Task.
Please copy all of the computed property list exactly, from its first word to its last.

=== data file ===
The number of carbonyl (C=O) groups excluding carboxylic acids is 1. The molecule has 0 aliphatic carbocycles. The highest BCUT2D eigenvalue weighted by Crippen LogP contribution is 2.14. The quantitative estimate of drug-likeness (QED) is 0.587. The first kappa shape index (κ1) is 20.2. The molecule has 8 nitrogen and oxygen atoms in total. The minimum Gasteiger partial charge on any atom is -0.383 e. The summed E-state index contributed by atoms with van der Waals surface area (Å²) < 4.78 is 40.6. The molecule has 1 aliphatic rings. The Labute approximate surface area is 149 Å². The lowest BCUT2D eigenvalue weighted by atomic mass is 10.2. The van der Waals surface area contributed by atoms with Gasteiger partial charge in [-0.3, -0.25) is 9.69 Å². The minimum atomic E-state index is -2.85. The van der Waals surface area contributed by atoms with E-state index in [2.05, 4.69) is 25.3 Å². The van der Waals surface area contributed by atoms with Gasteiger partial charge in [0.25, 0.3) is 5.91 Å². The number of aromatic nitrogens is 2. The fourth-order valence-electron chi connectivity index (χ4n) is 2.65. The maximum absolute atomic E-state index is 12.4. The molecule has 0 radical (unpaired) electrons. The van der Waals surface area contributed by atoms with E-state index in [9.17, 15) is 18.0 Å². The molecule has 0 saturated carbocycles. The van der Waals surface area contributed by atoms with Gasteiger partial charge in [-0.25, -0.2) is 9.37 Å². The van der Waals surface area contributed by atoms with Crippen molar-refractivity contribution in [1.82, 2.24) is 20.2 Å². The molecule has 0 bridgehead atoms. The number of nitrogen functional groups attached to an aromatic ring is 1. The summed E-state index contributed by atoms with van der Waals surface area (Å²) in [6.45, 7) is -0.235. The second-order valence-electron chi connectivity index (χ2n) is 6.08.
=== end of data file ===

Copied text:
The number of carbonyl (C=O) groups excluding carboxylic acids is 1. The molecule has 0 aliphatic carbocycles. The highest BCUT2D eigenvalue weighted by Crippen LogP contribution is 2.14. The quantitative estimate of drug-likeness (QED) is 0.587. The first kappa shape index (κ1) is 20.2. The molecule has 8 nitrogen and oxygen atoms in total. The minimum Gasteiger partial charge on any atom is -0.383 e. The summed E-state index contributed by atoms with van der Waals surface area (Å²) < 4.78 is 40.6. The molecule has 1 aliphatic rings. The Labute approximate surface area is 149 Å². The lowest BCUT2D eigenvalue weighted by atomic mass is 10.2. The van der Waals surface area contributed by atoms with Gasteiger partial charge in [-0.3, -0.25) is 9.69 Å². The minimum atomic E-state index is -2.85. The van der Waals surface area contributed by atoms with E-state index in [2.05, 4.69) is 25.3 Å². The van der Waals surface area contributed by atoms with Gasteiger partial charge in [0.25, 0.3) is 5.91 Å². The number of aromatic nitrogens is 2. The fourth-order valence-electron chi connectivity index (χ4n) is 2.65. The maximum absolute atomic E-state index is 12.4. The molecule has 0 radical (unpaired) electrons. The van der Waals surface area contributed by atoms with E-state index in [9.17, 15) is 18.0 Å². The molecule has 0 saturated carbocycles. The van der Waals surface area contributed by atoms with Gasteiger partial charge in [-0.25, -0.2) is 9.37 Å². The van der Waals surface area contributed by atoms with Crippen molar-refractivity contribution in [1.82, 2.24) is 20.2 Å². The molecule has 0 bridgehead atoms. The number of nitrogen functional groups attached to an aromatic ring is 1. The summed E-state index contributed by atoms with van der Waals surface area (Å²) in [6.45, 7) is -0.235. The second-order valence-electron chi connectivity index (χ2n) is 6.08.